An angel investor (also known as a business angel, informal investor, angel funder, private investor, or seed investor) is an individual who provides capital for a business start-up, usually in exchange for convertible debt or ownership equity. Angel investors usually give support to start-ups at the initial moments (where risks of the start-ups failing are relatively high) and when most investors are not prepared to back them. A small but increasing number of angel investors invest online through equity crowdfunding or organize themselves into angel groups or angel networks to share investment capital, as well as to provide advice to their portfolio companies. Over the last 50 years, the number of angel investors has greatly increased.
As a founder you want to look for well-connected investors. Great connections are some of the best value that you can ask for as a start-up. If you can get money and connections together that’s a two-for-one not to be passed up.
Trust and power with the best connections can take years and incredible investment to develop. Investors are guarded well, and for good reason. Yet, sometimes all it takes is the right connection for a start-up to go really huge, really fast. Take any of the panel on the reality TV show Shark Tank, put a product or service into their hands that they can promote through their channels, and it can be an overnight hit.
It’s the same concept as celebrity sponsorships. If the right celebrity is out there touting, advertising, and recommending your product to the right demographic, business can explode. Of course, most fledgling start-ups can’t afford celebrity sponsorships like Nike or Adidas, at least not in a sustainable way.
Raising capital from a connected investor flips this equation. You effectively get paid to get promoted. This isn’t just about celebrity product placement or celebrity tweaks, it can mean incredibly powerful retail distribution channels, too. Very well connected investors can always open you the doors to follow on financing rounds, business developments deals, and potential acquisitions.
So, who are the leading angel investors startup entrepreneurs should be pitching right now? How do you connect with them?
Effective fundraising for startups isn’t about how many people and firms you can blast your opportunity out to. It’s about getting in front of the right investors, with a strong pitch deck. A recent DocSend survey shows successfully funded startups contacted an average of just 58 investors, made 40 meetings, and took just 12.5 weeks to close their funding round.
Top 50 Angel Investors by number of Investments
Below are the angels to pitch, with their social profiles to save you time finding them. Below are 50 angels ranked by number of investments made.
Remember that for a powerful connection, recommendation is to find one of the portfolio companies of these investors and to ask the founder to make an introduction. That is the best type of introduction you can ever get as it includes the highest degree of social proof towards these investors.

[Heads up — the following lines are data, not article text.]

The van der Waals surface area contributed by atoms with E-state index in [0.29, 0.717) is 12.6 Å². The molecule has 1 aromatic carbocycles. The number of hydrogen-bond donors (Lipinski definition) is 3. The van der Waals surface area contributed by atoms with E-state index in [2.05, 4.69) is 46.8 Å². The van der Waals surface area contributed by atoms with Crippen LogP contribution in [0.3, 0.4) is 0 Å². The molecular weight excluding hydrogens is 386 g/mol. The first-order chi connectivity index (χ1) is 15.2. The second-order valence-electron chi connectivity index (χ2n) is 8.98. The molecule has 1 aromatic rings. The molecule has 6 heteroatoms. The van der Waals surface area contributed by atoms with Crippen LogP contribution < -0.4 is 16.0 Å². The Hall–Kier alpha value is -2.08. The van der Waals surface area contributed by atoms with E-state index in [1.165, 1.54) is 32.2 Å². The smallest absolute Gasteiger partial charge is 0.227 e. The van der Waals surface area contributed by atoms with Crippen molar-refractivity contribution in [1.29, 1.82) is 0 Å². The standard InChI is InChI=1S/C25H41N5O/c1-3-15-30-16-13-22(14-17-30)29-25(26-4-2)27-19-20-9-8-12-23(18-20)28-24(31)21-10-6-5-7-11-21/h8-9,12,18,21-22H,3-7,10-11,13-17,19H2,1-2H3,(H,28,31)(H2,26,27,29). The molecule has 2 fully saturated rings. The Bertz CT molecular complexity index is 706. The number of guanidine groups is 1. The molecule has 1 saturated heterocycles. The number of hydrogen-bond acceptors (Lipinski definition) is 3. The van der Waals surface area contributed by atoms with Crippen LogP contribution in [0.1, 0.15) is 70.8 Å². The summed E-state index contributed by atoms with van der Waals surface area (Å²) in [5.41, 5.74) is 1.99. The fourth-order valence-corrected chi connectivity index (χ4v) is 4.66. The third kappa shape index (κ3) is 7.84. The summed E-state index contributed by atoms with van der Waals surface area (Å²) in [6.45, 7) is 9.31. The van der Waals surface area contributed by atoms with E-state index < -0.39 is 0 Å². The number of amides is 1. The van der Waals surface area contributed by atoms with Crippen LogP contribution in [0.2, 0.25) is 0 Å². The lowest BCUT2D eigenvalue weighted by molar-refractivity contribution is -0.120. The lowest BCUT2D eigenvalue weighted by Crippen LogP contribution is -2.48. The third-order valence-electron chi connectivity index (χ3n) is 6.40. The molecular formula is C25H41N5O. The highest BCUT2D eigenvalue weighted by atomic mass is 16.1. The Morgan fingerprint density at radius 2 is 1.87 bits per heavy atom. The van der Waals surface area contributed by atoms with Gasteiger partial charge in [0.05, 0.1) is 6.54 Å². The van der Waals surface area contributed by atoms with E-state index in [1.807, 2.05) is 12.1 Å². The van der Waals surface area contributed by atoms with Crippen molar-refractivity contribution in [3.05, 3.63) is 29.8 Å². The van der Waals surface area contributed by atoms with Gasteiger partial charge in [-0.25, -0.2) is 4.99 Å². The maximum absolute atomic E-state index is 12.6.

Angel Investors By Exits
We all know that venture capital can be a tricky beast. Best exits and timelines are not always concrete when funding happens. Some of the biggest startups with multi-billion dollar valuations, have kept raising money in new rounds, without selling or going public. Those may prove to be some of the best investments in the long term. Yet, it is important for entrepreneurs to know which potential partners have had real success in exits.
Here are the five angel investors, in order of number of exits:
|S.No||Angel Investor||Number of Exits||Social Media Profile|
Ron Conway and Reid Hoffman also have an over 50% exit rate versus the number of investments they’ve made.
Check Sizes and Industries
Angel investors invest their own money, where the typical amount raised ranges from $150,000 to $2,000,000. Since angel investors are very often individuals that have held executive positions at large corporations, they can often provide fantastic advice and introductions to the entrepreneur, in addition to the funds.
A Harvard report provided information on how angel funded start-ups had a higher chance of survival. In fact, as seen on the names listed above many of them are successful serial entrepreneurs.
What angel investors look for is a great team with a good market that could potentially return 10 times their initial investment in a period of 5 years. The exits, or liquidity events, are for the most part via an initial public offering, secondary market transactions, or an acquisition.
According to the Halo Report, angel investors particularly like start-ups operating in the following industries: internet (37.4%), healthcare (23.5%), mobile and telecom (10.4%), energy and utilities (4.3%), electronics (4.3%), consumer products and services (3.5%), and other industries (16.5%).
Data collected by the Kauffman Foundation shows that the best estimate for angel investor returns is 2.5 times their investment even though the odds of a positive return are less than 50%, which is absolutely competitive with venture capital returns.
The dominating geographic area, in terms of number of angel investments, is Silicon Valley, however, Silicon Alley is catching up quickly.